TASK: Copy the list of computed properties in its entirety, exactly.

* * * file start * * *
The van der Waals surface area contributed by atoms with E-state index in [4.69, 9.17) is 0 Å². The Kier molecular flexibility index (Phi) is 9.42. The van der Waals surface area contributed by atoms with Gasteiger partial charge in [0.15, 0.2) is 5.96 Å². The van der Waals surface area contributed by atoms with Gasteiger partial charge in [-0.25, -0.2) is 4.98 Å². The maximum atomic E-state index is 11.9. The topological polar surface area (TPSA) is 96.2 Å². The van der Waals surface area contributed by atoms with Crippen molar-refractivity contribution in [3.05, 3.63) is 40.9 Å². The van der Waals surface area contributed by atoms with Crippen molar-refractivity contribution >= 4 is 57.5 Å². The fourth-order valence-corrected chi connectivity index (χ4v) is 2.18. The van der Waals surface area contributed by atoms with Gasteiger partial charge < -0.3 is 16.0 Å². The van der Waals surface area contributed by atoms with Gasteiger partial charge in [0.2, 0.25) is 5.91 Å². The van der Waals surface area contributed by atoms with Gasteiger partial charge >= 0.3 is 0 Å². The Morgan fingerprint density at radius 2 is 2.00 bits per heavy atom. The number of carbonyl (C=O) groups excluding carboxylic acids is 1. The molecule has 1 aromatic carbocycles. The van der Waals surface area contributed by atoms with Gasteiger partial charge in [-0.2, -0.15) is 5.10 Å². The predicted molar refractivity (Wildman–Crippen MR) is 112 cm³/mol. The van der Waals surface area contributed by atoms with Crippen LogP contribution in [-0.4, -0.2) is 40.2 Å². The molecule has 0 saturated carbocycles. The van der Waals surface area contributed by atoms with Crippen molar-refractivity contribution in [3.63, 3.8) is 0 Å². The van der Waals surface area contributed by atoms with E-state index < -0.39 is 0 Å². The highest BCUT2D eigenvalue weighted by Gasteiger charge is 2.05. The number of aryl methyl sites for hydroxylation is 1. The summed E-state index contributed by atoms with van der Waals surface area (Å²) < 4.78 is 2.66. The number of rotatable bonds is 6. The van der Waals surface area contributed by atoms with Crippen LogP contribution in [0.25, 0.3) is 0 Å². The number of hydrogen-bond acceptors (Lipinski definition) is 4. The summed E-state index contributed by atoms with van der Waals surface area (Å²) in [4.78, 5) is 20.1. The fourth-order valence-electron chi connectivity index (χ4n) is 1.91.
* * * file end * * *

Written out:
The van der Waals surface area contributed by atoms with E-state index in [4.69, 9.17) is 0 Å². The Kier molecular flexibility index (Phi) is 9.42. The van der Waals surface area contributed by atoms with Gasteiger partial charge in [0.15, 0.2) is 5.96 Å². The van der Waals surface area contributed by atoms with Gasteiger partial charge in [-0.25, -0.2) is 4.98 Å². The maximum atomic E-state index is 11.9. The topological polar surface area (TPSA) is 96.2 Å². The van der Waals surface area contributed by atoms with Crippen molar-refractivity contribution in [3.05, 3.63) is 40.9 Å². The van der Waals surface area contributed by atoms with Crippen molar-refractivity contribution >= 4 is 57.5 Å². The fourth-order valence-corrected chi connectivity index (χ4v) is 2.18. The van der Waals surface area contributed by atoms with Gasteiger partial charge < -0.3 is 16.0 Å². The van der Waals surface area contributed by atoms with Gasteiger partial charge in [0.2, 0.25) is 5.91 Å². The van der Waals surface area contributed by atoms with Gasteiger partial charge >= 0.3 is 0 Å². The Morgan fingerprint density at radius 2 is 2.00 bits per heavy atom. The number of carbonyl (C=O) groups excluding carboxylic acids is 1. The molecule has 1 aromatic carbocycles. The van der Waals surface area contributed by atoms with Gasteiger partial charge in [-0.2, -0.15) is 5.10 Å². The predicted molar refractivity (Wildman–Crippen MR) is 112 cm³/mol. The van der Waals surface area contributed by atoms with Crippen LogP contribution in [-0.4, -0.2) is 40.2 Å². The molecule has 0 saturated carbocycles. The van der Waals surface area contributed by atoms with Crippen molar-refractivity contribution in [3.63, 3.8) is 0 Å². The van der Waals surface area contributed by atoms with E-state index < -0.39 is 0 Å². The highest BCUT2D eigenvalue weighted by Gasteiger charge is 2.05. The number of aryl methyl sites for hydroxylation is 1. The summed E-state index contributed by atoms with van der Waals surface area (Å²) < 4.78 is 2.66. The number of rotatable bonds is 6. The van der Waals surface area contributed by atoms with Crippen LogP contribution in [0.25, 0.3) is 0 Å². The number of hydrogen-bond acceptors (Lipinski definition) is 4. The summed E-state index contributed by atoms with van der Waals surface area (Å²) in [4.78, 5) is 20.1. The fourth-order valence-electron chi connectivity index (χ4n) is 1.91.